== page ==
Olly Headey

March 9, 2022

Why do we bother with social media?

Concern and despair about the perils of social media come in waves, and there have been some stormy waters in the circles I inhabit this week. Why do we do this to ourselves?

I’ve had a love/hate relationship with social media since it’s incarnation. In fact, I’ve had a love/hate relationship with the social aspect of the internet since about 1994. I used to inhabit Usenet discussion boards and IRC, and these had similar effects and consequences as contemporary social media does today. Discussion boards were exciting to use at the time. Communicating with actual people from all corners of the planet about topics you were passionate about was a wonderful thing. I would look forward to logging in each morning and reading the new threads, and checking to see if anyone replied to my posts. The habit was addictive, just like social media. Occasionally, of course, some messages would be misconstrued and you’d be faced with challenging feedback or, worse, digital excommunication. In turn this would make you feel pretty terrible for a while, unless you were a heartless troll I suppose. Negative online interactions – whether on a mid-90s BBS or modern social network – can play on your mind and they can be difficult to correct. In some ways these challenges are actually good life lessons that you need to learn to navigate, but at the same time they can seriously diminish your mental heath. Is it really worth it?

I used Facebook for years. I used to like hearing about the escapades of others, and it allowed me to keep in touch with friends who had moved to the other side of the globe. There was a darker side though and the honeymoon period didn’t last long. Brexit was the tipping point for me. This was the most polarising of topics and people’s emotions were being fed by misinformation, post-truth politics and even alleged state intervention. I found myself in bitter, unwinnable arguments with family members on Facebook, which eventually spilled out offline so I ditched Facebook and never looked back. I don’t miss it (and, for the record, I was right about Brexit 🤪).

So why don’t I ditch the other ones too?

I’ve had a Twitter account since 2007. Twitter can be a fantastic source of real-time news if you feel that’s important, but if you look at it objectively it generally isn’t. It just wants you to think it is so you keep ‘engaging’. Listening to a morning news bulletin is more than sufficient for keeping up with what’s going on in the world, or reading a daily edition of a sensible newspaper. For industry-specific news such as the tech/software world, you can do the same – subscribe to some RSS feeds (they still exist!), or Substacks, or HEY Worlds, or podcasts and stop feeling that real-time is necessary. It’s not, it’s just FOMO. On most levels Twitter is just the pits and it brings the worst out in people. I’ve unfollowed everyone (ok, I still have some lists I read in digest form for the time being) and I plan to keep my distance. I don’t think it’s worth it. But can I bring myself to delete it entirely? FOMO.

I’m too old for Snapchat and TikTok but I’m on Instagram. I find it more pleasant than Facebook, but I have a private account and I only follow/am followed by a small number of IRL friends which makes it a lot quieter and for now the positives outweigh the negatives. I doubt I’d miss it if I binned it though. Maybe I should? I also have a public Instagram for my photography hobby but I’m looking to move that to my own website. It’s just a gallery after all. I don’t need the comforting confirmation of likes.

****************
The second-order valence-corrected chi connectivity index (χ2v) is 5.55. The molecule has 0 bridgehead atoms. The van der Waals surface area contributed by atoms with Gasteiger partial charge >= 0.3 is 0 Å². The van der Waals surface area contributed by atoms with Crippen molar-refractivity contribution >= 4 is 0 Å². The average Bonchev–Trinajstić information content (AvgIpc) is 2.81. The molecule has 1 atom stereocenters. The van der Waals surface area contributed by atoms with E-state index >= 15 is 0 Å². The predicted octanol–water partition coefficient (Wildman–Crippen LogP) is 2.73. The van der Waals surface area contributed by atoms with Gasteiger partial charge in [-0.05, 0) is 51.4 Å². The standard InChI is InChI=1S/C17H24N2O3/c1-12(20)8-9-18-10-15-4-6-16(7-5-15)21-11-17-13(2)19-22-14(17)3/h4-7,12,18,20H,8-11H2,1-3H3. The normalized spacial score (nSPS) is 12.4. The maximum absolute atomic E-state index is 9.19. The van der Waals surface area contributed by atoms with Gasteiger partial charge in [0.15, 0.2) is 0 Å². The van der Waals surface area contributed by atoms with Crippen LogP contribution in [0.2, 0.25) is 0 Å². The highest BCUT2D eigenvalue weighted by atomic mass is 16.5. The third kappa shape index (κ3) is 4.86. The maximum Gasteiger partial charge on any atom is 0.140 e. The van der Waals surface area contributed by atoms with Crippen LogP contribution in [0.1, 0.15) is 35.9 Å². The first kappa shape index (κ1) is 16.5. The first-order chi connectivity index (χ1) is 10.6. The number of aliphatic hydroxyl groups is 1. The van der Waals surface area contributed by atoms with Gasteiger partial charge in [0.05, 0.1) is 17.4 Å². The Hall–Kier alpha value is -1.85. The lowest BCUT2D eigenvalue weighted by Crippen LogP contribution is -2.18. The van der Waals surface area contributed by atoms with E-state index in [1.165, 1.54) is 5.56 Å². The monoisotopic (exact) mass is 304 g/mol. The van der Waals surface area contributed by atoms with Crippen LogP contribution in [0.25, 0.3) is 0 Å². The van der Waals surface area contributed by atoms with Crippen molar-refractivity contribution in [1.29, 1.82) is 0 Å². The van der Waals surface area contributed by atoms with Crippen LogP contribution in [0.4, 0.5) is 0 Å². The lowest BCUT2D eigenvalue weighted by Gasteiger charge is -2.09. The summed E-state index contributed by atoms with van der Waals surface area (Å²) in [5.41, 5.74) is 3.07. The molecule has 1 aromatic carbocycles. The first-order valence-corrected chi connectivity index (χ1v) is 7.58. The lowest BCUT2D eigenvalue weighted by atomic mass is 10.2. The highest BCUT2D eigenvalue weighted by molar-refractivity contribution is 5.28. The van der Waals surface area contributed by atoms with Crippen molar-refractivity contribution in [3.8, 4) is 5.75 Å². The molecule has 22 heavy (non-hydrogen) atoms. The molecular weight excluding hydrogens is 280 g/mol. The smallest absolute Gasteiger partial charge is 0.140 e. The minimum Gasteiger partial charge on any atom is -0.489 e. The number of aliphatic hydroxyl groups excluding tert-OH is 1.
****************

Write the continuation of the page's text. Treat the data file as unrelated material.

I find LinkedIn useful but only because it’s become the de-facto 21st century business phone directory. I don’t read the feed. Networking has proved really useful for me over the years from a work perspective, and I’ve used LinkedIn to connect with people who have subsequently helped me out, so I’m happy to stay on it despite hacks and its murky history of dark patterns. From what I gather it’s a great place to find new jobs as well, although how long this remains the case given increasingly heavy-handed recruiter practices remains to be seen. They face stiff competition from some hot new recruitment startups as well. Times are changing.

Social media isn’t going anywhere. In fact it probably hasn’t peaked. If my kids’ generation are anything to go by it’s even more popular than ever. It’s no longer Facebook or Twitter, instead it’s WhatsApp, Snapchat, Tiktok and Discord (and probably others that I haven’t heard of yet). We need to continue to educate people about the social dilemma, constantly remind ourselves that we don’t need that dopamine hit, and train ourselves to resist the constant urge to check and scroll. This is so hard! Things that help (if you have Trappist-level will power) are removing apps from phones and only using a laptop when you must check or post something. And if you must have apps then turn off all notifications – you don’t need to know right now

Despite these efforts, you’ll almost inevitably get drawn back in. The only permanent fix is to completely delete your accounts, but the pull of FOMO is often too strong. It’s the sunk cost fallacy. You’ve invested so much of your life in it, how could you possibly abandon it, even when you know your life will be better for it? The more we talk about the downsides of social media and its impact on society, the more we’ll reinforce this sunk cost to ourselves. Then, rather than trying to constantly navigate these endlessly stormy waters, we’ll finally be able to give our social media accounts a quiet but conclusive burial at sea.